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Theatre Review: Table Manners

Table Manners

by Alan Ayckbourn

Directed by Mark Kilmurry

Photos by Prudence Upton

Ensemble Theatre

Reviewed by Ron Lee, CSP

Sydney Lifestyle Blog

Traditional English drawing room comedies are commonly called “chocolate box theatre” and I hadn’t seen one since the 1980s. Are they still relevant? Will they seem dated in these days of Twitter and Instagram?

It’s being tested at the Ensemble Theatre with Alan Ackbourn’s 1973 trilogy, The Norman Conquests, starting with Table Manners.

Annie (Matilda Ridgway) lives in an old English family home and is her unseen mother’s full-time carer. She is set to go on a weekend away with an unknown companion. Annie’s brother, Reg (Brian Meehan), is a real estate agent and wife Sarah (Danielle Carter) is an anally retentive, highly strung control freak and they agree to mind the mother while Annie’s away. Also on the scene is Tom (Sam O’Sullivan), the local vet who has unexpressed affection for Annie even though Annie has dropped a thousand hints. Tom makes early Hugh Grant characters seem self-confident and forthcoming.

Theatre Reviews Sydney

When the identity of the weekend companion is revealed, the rest of the family is summoned to the house. They are sister Ruth (Rachel Gordon), a corporate type who doesn’t have time for much other than business, and her husband Norman (Yalin Ozucelik), an attention-craving man-child, but Norman happened to be closer to the house than was initially expected.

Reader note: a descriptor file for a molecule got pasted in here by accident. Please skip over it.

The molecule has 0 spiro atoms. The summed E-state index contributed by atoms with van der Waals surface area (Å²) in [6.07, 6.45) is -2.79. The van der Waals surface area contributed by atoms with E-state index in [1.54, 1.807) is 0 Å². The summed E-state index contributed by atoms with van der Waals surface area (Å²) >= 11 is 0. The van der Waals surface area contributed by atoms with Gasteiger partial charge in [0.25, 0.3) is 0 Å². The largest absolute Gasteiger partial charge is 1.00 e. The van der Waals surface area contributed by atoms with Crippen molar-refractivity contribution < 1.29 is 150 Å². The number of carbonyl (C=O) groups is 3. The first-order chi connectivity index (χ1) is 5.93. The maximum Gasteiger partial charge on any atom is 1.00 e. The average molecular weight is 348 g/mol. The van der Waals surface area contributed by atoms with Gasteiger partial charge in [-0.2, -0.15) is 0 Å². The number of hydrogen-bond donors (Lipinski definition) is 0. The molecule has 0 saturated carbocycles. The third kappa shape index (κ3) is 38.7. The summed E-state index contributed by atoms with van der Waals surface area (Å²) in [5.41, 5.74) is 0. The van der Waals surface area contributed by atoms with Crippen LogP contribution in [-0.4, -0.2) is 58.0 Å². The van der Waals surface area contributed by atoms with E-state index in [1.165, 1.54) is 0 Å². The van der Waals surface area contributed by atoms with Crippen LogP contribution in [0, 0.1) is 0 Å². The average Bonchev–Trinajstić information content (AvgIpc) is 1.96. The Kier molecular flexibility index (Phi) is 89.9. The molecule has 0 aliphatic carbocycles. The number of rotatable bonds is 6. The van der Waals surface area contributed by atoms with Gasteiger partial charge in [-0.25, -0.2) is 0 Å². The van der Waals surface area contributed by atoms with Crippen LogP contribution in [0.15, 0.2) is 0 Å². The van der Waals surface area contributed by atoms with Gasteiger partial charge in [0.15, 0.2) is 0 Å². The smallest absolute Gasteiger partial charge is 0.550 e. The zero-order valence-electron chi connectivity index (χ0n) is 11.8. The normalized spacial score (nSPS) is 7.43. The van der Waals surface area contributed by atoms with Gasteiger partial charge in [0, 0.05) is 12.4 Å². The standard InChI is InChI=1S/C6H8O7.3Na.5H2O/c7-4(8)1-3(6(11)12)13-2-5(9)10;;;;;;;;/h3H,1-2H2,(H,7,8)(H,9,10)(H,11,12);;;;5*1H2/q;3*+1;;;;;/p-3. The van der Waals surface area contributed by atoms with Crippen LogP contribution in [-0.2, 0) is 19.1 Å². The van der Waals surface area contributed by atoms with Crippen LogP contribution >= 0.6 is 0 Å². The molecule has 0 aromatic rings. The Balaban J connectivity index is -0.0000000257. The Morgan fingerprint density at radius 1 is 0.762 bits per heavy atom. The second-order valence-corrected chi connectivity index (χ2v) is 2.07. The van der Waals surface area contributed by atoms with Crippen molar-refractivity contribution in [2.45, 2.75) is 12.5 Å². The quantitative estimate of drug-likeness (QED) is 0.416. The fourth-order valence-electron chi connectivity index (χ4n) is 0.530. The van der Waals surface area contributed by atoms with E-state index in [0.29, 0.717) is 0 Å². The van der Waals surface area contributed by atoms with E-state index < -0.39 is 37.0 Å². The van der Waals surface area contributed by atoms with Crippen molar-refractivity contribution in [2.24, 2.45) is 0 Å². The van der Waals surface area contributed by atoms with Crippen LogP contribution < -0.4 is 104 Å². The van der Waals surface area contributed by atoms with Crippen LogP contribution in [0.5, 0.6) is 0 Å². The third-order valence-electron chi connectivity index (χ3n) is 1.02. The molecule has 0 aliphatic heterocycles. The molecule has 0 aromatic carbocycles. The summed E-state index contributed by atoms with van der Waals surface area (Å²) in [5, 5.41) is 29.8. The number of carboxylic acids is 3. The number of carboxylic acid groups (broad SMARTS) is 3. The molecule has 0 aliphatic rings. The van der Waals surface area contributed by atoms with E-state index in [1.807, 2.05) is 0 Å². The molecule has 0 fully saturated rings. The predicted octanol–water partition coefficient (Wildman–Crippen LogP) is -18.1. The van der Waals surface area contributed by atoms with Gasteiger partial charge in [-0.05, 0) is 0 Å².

In this first part of the trilogy, anyone who has experienced or observed family dysfunction will identify with the timeless angles in this work. It was only the allusion to 1997 being in the distant future that I was reminded that it’s not set in the present day.

I had forgotten how clever Ayckbourn’s scripts are, and in this production, which at times crosses over into farce, it’s clear that each of the powerful company of actors are working for each other. Comedic timing is as much, if not more about, the reaction to the line as the line itself. With a script like this, it would be tempting to overplay the pauses, but Table Manners’ excellent cast, under the masterful direction of Mark Kilmurry, times the moments to perfection.

Can’t wait for the other two productions in The Norman Conquests.

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